When windmills are now shut off, just drop the price of electricity instead, thereby activating hundreds of thousands of charging stations already connected to cars. If the sun comes out full force, drop it another penny, thereby activating hundreds of thousands more chargers that consumers have preset to charge at that price. As the next drive time approaches, the preset price could be automatically increased at the charger, ensuring that a full charge (at a price) is available the next day. If too high to recharge, the gas in the tank would become the prime fuel source for the day.
      This solution to wind and solar storage probably awaits better, less-expensive, battery packs in hybrids, but charging hundreds of millions of cars (billions worldwide) when the wind is blowing and the sun is shining would seem to be a good way to address the storage issue with wind and solar, provided the price mechanism is employed, and not 10,000 bureaucrats.

      • An added thought on market pricing, and windmills and solar: Car batteries in hybrid cars seem to me to be the perfect storage mechanism for intermittent wind- and solar-generated electricity.

        I think Tesla already has some of this functionality available now.

    • 4. I was surprised to learn how quickly the earth becomes uncomfortably hot as miners dig deep. It strikes me that we not only have the sun, but we’re all sitting upon a massive furnace called Earth. Market prices for energy today are so low that only immediate sources of the heat from that furnace are utilized, i.e., from geothermal sources near the surface. But if energy prices ever rise because of dreaded peak oil, peak gas, peak coal, etc., eventually someone will utilize the inexhaustible heat in furnace Earth.

      I figured it’d cost $10-$12,000 (plus the cost of repaving the driveway) to have enough geothermal to never have to shovel the driveway again.

  25. Whatever happened to the Fuel Cells that run on natural gas and are used to heat your domestic hot water and make electricity on the side. These could even be used to heat the home and make electricity. What happened to all of these ideas.

    • Whatever happened to the Fuel Cells that run on natural gas and are used to heat your domestic hot water and make electricity on the side. These could even be used to heat the home and make electricity. What happened to all of these ideas.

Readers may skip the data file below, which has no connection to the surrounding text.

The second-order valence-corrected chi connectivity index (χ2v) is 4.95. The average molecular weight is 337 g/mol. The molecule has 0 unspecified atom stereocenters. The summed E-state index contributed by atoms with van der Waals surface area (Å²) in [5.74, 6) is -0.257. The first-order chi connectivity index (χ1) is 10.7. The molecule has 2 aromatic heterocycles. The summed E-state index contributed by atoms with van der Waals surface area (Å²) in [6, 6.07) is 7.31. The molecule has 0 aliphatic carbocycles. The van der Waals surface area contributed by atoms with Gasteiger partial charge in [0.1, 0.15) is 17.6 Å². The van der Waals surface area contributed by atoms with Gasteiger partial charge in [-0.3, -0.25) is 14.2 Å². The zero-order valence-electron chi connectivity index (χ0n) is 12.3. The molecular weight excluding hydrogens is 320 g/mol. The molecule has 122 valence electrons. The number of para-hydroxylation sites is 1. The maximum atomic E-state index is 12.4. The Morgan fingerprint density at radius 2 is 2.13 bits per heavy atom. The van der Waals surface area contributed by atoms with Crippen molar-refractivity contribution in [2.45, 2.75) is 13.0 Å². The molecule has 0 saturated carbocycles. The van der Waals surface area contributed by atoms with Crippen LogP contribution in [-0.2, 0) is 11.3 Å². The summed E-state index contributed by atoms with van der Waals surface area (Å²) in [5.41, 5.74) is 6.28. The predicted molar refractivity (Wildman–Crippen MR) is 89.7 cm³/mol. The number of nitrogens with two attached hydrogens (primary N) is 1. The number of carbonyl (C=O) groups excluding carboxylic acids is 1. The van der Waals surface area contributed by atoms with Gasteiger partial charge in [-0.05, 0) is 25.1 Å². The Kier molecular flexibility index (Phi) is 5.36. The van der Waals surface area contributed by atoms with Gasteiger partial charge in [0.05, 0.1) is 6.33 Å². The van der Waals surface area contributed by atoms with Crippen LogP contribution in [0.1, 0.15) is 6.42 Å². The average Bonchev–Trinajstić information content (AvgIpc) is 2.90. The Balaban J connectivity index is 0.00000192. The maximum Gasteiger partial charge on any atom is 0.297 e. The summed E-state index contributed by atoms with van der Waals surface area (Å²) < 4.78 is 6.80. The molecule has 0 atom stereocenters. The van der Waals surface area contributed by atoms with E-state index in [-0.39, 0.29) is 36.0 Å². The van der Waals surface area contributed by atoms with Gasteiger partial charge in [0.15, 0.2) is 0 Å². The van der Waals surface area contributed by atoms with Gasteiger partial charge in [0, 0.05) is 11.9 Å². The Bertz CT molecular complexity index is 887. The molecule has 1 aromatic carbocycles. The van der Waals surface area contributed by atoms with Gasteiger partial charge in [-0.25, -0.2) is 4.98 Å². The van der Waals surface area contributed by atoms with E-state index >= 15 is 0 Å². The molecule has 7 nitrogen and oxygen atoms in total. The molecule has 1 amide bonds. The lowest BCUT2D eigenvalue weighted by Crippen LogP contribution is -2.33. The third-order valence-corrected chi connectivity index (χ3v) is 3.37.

I don’t think they’re gone, but I do think they’ve problems with long term reliability using Nat Gas, the membrane get’s fouled (iirc) and they stop working.

  26. Hydrogen fuel cells are a dead end. I worked on that for my PhD 14 years ago and I was convinced that the obstacles are just too much to overcome. Unless a revolutionary new way to produce cheap compressed H2 gas without producing CO2 is developed it will go nowhere. Not to mention that they are notoriously delicate and unreliable. The catalyst is expensive and easily poisoned over time. There are just too many ways for these things to fail and they are in no way economical.

    • Hydrogen fuel cells are a dead end. I worked on that for my PhD 14 years ago and I was convinced that the obstacles are just too much to overcome. Unless a revolutionary new way to produce cheap compressed H2 gas without producing CO2 is developed it will go nowhere. Not to mention that they are notoriously delicate and unreliable. The catalyst is expensive and easily poisoned over time. There are just too many ways for these things to fail and they are in no way economical.

      As you note, we’d need new material for catalyst, and a new catalyst to reduce the energy required to split water before it might scale up to something useful and non-carbon emitting.
      And I think I noted somewhere in this thread, if I lived way off grid, (or after the apocalypse), I’d use solar to split water and collect it for fuel, but you can’t operate a steel mill on renewables.

        • You can make steel from iron ore and charcoal.

          Charcoal is a renewable isn’t it?

          Sure, but if you want to build something big, you require a lot of energy.

        • Thank you for admitting that you can run a steel mill on renewables.